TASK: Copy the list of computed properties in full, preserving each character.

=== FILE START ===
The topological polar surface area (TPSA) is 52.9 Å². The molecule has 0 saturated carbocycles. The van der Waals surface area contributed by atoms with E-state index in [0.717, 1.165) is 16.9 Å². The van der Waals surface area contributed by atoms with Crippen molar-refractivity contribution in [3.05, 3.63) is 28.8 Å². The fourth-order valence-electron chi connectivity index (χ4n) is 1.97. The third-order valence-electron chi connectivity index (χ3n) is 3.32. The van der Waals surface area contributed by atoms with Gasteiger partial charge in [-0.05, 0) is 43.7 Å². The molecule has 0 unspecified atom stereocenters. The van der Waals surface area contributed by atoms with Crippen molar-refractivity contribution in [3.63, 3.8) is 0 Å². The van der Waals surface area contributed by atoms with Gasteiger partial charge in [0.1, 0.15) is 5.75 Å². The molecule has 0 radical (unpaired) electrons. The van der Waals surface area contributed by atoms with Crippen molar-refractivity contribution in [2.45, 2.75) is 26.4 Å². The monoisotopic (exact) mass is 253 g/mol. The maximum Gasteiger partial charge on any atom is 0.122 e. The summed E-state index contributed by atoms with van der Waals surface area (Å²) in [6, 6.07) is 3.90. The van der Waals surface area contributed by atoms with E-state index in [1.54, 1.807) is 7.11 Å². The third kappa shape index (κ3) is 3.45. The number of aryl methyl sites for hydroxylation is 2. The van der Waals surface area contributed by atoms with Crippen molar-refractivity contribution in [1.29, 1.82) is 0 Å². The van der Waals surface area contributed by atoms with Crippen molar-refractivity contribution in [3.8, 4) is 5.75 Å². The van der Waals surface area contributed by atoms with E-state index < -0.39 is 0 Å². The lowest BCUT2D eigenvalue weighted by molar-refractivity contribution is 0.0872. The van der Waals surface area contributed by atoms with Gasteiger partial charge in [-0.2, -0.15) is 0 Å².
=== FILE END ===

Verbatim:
The topological polar surface area (TPSA) is 52.9 Å². The molecule has 0 saturated carbocycles. The van der Waals surface area contributed by atoms with E-state index in [0.717, 1.165) is 16.9 Å². The van der Waals surface area contributed by atoms with Crippen molar-refractivity contribution in [3.05, 3.63) is 28.8 Å². The fourth-order valence-electron chi connectivity index (χ4n) is 1.97. The third-order valence-electron chi connectivity index (χ3n) is 3.32. The van der Waals surface area contributed by atoms with Gasteiger partial charge in [-0.05, 0) is 43.7 Å². The molecule has 0 unspecified atom stereocenters. The van der Waals surface area contributed by atoms with Crippen molar-refractivity contribution in [3.63, 3.8) is 0 Å². The van der Waals surface area contributed by atoms with Gasteiger partial charge in [0.1, 0.15) is 5.75 Å². The molecule has 0 radical (unpaired) electrons. The van der Waals surface area contributed by atoms with Crippen molar-refractivity contribution in [2.45, 2.75) is 26.4 Å². The monoisotopic (exact) mass is 253 g/mol. The maximum Gasteiger partial charge on any atom is 0.122 e. The summed E-state index contributed by atoms with van der Waals surface area (Å²) in [6, 6.07) is 3.90. The van der Waals surface area contributed by atoms with E-state index in [1.54, 1.807) is 7.11 Å². The third kappa shape index (κ3) is 3.45. The number of aryl methyl sites for hydroxylation is 2. The van der Waals surface area contributed by atoms with Crippen molar-refractivity contribution in [1.29, 1.82) is 0 Å². The van der Waals surface area contributed by atoms with Crippen molar-refractivity contribution in [3.8, 4) is 5.75 Å². The van der Waals surface area contributed by atoms with E-state index < -0.39 is 0 Å². The lowest BCUT2D eigenvalue weighted by molar-refractivity contribution is 0.0872. The van der Waals surface area contributed by atoms with Gasteiger partial charge in [-0.2, -0.15) is 0 Å².